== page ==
This is hard copal, and is not soluble in gum spirits of turpentine. The material must be fused, in order to be cooked into a drying oil. The image above is of copal in its unproecessed state (right). On the left, and much darker in appearance is the same copal that has been fused. The one on the left is ready for further processing, in order to combine with linseed oil.
Hard copals are really no harder than soft or or recent copals, when using Moh's hardness scale. The difference is in the level of polymerization, and the resulting necessity of various methods of processing. Hard copals require a greater degree of processing, in order to make them into viable art materials. Much of what is presently available (copal mediums) are made from soft copals, and I don't think that these materials are the same as those used by artists in previous centuries. Hard copals are exceptionally difficult to process, and then even more difficult to subsequently combine with a drying oil, to form varnishes, and or mediums. Taubes method is very useful, yet without an added step, not mentioned in his book, it remains a very difficult proposition. If not completed just right, one will end up with a turbid mass, or a pot of ash.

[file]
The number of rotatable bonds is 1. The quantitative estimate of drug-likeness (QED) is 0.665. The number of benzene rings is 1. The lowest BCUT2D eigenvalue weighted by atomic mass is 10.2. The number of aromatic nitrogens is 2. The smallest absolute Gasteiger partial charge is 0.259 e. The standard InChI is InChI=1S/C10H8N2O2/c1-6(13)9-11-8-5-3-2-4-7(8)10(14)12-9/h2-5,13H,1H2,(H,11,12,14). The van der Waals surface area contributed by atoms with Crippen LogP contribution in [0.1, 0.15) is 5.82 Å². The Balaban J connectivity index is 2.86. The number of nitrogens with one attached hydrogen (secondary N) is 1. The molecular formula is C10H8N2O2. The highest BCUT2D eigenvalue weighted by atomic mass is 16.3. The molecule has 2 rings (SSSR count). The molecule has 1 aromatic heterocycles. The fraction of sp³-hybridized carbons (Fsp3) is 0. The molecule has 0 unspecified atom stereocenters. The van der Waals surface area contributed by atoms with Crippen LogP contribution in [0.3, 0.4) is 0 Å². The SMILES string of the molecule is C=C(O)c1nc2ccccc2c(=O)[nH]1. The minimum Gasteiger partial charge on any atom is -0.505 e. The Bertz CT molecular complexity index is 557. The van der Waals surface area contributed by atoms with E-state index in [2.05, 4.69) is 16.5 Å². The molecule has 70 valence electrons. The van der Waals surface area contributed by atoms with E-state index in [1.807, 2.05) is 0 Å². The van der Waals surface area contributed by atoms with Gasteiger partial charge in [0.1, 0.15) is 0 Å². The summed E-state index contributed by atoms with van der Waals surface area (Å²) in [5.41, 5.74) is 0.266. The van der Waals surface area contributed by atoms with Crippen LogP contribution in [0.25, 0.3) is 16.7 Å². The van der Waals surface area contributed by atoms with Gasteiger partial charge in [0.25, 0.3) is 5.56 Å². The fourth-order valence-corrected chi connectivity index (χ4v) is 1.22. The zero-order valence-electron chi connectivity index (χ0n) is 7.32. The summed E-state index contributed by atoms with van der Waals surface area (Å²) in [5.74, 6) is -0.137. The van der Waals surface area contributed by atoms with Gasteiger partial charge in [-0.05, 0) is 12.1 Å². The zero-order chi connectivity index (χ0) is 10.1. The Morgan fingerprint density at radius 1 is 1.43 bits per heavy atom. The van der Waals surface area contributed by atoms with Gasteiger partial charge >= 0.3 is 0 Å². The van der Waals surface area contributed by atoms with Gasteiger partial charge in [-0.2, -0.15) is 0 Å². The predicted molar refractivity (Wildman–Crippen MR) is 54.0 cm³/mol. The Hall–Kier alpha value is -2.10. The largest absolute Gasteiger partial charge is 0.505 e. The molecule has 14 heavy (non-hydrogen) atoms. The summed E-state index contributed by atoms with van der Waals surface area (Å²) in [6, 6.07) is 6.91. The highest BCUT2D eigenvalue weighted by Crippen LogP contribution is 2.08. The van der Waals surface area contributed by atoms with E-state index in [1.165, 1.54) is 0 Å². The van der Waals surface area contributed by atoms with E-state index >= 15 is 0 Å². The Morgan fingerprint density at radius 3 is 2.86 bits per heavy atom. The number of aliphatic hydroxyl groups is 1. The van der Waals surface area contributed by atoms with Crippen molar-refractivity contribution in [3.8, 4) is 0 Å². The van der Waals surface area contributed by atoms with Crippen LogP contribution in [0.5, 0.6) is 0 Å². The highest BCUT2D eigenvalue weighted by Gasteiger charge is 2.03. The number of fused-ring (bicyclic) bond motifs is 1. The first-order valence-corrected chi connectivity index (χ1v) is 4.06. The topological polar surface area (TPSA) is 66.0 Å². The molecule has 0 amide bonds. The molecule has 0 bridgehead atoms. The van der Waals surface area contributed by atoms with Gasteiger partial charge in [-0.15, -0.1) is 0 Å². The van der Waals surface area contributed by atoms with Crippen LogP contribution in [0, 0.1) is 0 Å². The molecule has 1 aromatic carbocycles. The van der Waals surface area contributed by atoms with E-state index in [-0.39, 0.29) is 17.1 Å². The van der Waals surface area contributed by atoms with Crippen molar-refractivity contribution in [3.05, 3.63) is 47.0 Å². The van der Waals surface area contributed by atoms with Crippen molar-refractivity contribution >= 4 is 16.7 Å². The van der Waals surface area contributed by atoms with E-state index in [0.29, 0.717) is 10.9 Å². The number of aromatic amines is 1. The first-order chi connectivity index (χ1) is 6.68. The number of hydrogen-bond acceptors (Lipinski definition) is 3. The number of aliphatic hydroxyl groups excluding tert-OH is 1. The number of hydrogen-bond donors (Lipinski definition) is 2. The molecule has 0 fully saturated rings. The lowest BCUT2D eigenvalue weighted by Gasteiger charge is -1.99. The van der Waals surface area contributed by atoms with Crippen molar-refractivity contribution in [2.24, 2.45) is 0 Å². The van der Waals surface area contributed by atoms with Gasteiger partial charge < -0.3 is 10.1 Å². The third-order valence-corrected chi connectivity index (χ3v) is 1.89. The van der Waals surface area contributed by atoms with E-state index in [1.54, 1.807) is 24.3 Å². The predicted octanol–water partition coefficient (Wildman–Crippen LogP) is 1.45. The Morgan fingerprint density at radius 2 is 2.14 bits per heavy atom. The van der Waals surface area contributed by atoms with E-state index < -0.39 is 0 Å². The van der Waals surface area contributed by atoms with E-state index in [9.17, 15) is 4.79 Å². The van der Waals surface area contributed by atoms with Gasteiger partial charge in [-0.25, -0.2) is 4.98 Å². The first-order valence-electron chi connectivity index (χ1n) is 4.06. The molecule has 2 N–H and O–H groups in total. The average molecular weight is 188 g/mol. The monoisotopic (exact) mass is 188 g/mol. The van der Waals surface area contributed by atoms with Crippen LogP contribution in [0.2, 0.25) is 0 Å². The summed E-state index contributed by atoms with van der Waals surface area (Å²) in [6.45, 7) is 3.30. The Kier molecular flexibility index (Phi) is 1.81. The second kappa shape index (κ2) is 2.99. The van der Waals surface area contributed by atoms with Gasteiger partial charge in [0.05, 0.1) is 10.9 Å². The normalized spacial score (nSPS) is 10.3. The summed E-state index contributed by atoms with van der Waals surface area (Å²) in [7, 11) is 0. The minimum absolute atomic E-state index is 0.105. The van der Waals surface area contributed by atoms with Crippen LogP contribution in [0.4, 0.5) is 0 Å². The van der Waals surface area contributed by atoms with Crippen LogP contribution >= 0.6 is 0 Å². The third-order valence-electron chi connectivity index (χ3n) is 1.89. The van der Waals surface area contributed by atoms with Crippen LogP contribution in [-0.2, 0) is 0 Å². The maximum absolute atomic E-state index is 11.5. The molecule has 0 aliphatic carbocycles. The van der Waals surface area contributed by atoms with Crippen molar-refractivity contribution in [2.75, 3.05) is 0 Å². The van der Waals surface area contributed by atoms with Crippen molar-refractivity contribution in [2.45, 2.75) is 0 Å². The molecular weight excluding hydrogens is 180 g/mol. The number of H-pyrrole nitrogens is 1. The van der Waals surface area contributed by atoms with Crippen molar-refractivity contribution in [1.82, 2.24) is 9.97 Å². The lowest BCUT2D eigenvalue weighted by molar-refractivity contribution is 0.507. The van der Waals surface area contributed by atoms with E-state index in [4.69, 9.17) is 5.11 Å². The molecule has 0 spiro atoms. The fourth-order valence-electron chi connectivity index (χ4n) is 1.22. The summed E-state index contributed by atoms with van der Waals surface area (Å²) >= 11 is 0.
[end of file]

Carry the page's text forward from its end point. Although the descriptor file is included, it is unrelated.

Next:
I personally would not use any copal mediums, in my artwork that are light, and made with recent copal resins. Due to several reasons, the best varieties of hard copals are no longer available, and any of the resulting mediums and varnishes that I would buy, are no longer being produced.